Write your own letters to refugees
Whether you are writing to child or an adult there are a few things that are similar in approach. There are, of course, some things that are also very different.
Firstly, their command of English may not be very strong – this applies to both children and adults. Keep the language very simple and clear.
If typing use a large clear font to make it as easy to read as possible. If handwritten, print clearly – do not use running writing (cursive).
- Introduce yourself
- your age, family situation/position
- where you live – what the area is like – beach, suburb, rural, village, farm
- to adults – you may mention your occupation
- to children – you can talk about activities, sport, hobbies
- to both children and adults talk about you interests
What to say
Be friendly and supportive. You want your communication to be a distraction from their situation.
Let them know there are lots of people interested in them and their lives.
Discuss their traditional foods, music, culture etc.
Follow on from their conversations.
Be positive without raising unreasonable hope. Steer them away from dwelling on the negatives.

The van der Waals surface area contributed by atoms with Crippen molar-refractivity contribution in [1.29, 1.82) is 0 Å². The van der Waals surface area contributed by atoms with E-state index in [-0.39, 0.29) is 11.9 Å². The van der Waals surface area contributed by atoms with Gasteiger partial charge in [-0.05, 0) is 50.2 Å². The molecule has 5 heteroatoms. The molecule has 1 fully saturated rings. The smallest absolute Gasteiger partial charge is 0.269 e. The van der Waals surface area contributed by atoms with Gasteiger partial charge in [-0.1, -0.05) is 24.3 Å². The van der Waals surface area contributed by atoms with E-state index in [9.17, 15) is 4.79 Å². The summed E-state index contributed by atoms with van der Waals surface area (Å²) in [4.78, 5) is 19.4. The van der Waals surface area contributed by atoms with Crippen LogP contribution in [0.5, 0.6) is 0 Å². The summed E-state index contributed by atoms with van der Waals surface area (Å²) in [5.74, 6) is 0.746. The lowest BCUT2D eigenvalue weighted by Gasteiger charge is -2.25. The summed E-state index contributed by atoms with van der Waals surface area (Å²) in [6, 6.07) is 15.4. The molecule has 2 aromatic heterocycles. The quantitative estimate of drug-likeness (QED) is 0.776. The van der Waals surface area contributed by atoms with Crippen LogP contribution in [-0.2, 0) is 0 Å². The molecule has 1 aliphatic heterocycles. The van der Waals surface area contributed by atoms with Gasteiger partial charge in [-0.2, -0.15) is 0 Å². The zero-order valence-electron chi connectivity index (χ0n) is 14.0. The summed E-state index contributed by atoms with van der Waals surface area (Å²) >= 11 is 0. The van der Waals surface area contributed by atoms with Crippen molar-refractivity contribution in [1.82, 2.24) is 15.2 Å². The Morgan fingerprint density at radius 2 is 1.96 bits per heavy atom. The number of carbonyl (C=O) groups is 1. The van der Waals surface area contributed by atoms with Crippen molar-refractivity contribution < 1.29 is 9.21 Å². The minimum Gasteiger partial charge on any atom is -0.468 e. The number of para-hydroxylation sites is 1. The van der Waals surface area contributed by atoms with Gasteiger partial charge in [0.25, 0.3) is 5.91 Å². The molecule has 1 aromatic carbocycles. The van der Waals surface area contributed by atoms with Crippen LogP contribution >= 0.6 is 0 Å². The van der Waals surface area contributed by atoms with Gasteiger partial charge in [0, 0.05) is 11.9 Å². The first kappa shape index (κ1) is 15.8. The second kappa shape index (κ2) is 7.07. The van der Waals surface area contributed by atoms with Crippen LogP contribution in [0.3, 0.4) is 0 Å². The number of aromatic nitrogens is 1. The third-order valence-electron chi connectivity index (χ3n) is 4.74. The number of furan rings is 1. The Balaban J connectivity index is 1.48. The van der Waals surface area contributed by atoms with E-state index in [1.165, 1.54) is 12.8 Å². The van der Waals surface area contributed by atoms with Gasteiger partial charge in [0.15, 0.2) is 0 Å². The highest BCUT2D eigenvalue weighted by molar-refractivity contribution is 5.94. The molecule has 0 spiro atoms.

Drawings, pictures, photos, poems and lots of colour and decoration can add to the excitement of receiving the letter.
What not to say
Be culturally sensitive
- if unsure whether to mention something – don’t
- Politics, sex or religion are all are potential danger areas that can lead to misunderstandings and barriers to friendly communication
- Don’t ask about conditions – this will only help them to focus on the negatives
- Don’t discuss their prospects. Although it is good to keep them hopeful it is unwise to unreasonably raise their hopes which could lead to depression if these hopes are not realised.
- Their exit from their homeland and the trip so far may have been extremely traumatic so avoid this topic. However, follow their lead if they feel the need to share the story.
Remember they may be traumatised so the need for tact and sensitivity is paramount.
Apart from all of the above, communicating with a refugee or a person seeking asylum can be a very rewarding experience. We can learn so much about other cultures and can form true friendships. To be able to let a person know that others care for their well-being and want to welcome them is a valuable gift.
If you want more information communicate with us via our contact page.